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History of the mirror

 mirror
 mirror
The first mirrors used by people, most likely, were ponds with dark and calm water, or water collected in vessels of a certain type. The first mirrors produced were pieces of polished volcanic glass (obsidian). Samples of obsidian mirrors were discovered on the territory of modern Turkey and are dated about 6000 BC. Polished stone mirrors from Central and South America are approximately dated 2000 BC. Polished copper mirrors of 4000 BC were found in Mesopotamia and 3000 BC in Ancient Egypt. In China, bronze mirrors have been manufactured since about 2000 BC. Mirrors from other metal alloys, such as mirror bronze, could be produced in China and India. Mirrors made of mirror copper or other precious metals were difficult to manufacture and belonged only to wealthy people.

 mirror
 mirror
It is believed that a glass mirror with a metal coating was invented in Sidon (modern Lebanon) in the first century AD. A glass mirror covered with gold leaf was mentioned by the Roman author Pliny in his Natural History, written around 77 AD. The Romans also developed a technology for producing a coarse mirror by coating blown glass with molten lead.

Parabolic mirrors were described and studied in Ancient Greece by mathematician Diocles in his work “On Burning Mirrors”. Ptolemy conducted several experiments with curved iron mirrors and discussed flat, convex spherical and concave spherical mirrors in his work Optics. Parabolic mirrors were also described by physicist Ibn Sahl in the 10th century. At the same time, Ibn Al Khaitam studied convex and concave mirrors of spherical and cylindrical shapes, performed a series of experiments with mirrors and solved the problem of finding a point of a concave mirror, from which the ray will be reflected at another point. By the 11th century, glass mirrors began to be produced in Moorish Spain.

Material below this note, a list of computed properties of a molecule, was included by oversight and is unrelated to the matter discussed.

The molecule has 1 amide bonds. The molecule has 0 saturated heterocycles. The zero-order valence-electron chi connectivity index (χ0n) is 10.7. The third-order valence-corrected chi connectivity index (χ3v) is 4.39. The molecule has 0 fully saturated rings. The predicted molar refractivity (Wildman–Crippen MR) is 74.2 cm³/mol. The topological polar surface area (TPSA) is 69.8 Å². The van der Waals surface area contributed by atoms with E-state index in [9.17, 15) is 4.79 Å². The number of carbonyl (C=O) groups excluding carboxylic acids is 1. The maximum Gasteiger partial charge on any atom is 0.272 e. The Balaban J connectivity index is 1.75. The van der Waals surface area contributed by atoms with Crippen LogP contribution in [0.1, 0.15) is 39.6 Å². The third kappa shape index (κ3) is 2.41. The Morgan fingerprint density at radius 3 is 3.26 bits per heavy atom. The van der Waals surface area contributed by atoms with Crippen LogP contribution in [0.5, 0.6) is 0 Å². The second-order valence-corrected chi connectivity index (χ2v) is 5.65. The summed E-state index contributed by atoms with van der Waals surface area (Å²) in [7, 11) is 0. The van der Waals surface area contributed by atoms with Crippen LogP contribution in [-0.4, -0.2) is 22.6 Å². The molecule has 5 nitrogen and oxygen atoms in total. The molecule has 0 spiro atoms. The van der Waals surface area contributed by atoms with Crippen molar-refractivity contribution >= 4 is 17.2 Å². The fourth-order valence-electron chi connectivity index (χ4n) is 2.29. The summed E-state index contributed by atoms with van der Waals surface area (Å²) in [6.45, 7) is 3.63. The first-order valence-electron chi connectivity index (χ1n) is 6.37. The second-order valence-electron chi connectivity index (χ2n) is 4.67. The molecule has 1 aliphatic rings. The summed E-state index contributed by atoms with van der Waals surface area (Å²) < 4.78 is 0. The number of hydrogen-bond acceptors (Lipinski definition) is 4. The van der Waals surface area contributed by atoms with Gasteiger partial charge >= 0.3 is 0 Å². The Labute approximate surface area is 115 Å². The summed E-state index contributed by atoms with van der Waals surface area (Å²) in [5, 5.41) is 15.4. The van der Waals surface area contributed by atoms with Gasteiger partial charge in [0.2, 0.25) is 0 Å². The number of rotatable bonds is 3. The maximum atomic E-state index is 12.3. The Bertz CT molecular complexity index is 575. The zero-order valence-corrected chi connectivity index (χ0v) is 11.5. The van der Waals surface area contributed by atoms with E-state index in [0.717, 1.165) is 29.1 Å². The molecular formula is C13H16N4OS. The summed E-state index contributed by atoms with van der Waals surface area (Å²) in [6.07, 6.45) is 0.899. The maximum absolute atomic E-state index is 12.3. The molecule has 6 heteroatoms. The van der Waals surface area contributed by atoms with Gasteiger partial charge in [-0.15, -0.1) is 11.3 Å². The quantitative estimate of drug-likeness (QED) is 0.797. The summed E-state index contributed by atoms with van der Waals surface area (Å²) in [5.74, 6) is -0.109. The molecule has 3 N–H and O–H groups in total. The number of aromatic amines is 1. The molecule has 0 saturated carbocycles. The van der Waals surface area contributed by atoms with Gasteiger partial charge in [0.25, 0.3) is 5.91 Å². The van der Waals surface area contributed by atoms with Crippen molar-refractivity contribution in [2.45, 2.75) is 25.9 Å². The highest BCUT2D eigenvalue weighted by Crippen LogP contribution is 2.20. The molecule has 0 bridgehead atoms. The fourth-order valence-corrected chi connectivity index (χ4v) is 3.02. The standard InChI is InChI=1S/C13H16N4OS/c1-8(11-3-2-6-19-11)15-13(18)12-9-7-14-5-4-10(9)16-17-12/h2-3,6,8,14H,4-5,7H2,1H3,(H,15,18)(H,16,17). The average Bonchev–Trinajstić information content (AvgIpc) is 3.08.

mirror
 mirror
In China, people began producing mirrors using silver-mercury amalgam in 500 AD. During the early Renaissance, European manufacturers created an excellent technique for coating glass with a tin-mercury amalgam. The exact date and place of this discovery is unknown, but in the 16th century, Venice - a city famous for its glass processing technology - became the center for the production of mirrors using this new technology. Glass mirrors of this time were a very expensive luxury. An important manufacturer of mirrors was the Sant Gobain factory, created on the initiative of the royal family in France. Bohemian and German mirror manufacturers, usually cheaper, were also known in those days.

It is believed that the invention of a silver-coated mirror was made by the German chemist Justus von Liebig in 1835. Its process consisted in coating a glass with a thin layer of metallic silver by chemical reduction of silver nitrate. This process has been adapted for mass production and has led to increased availability of mirrors at affordable prices. Today, mirrors are typically produced by vacuum deposition of aluminum (or sometimes silver) directly onto a glass surface.
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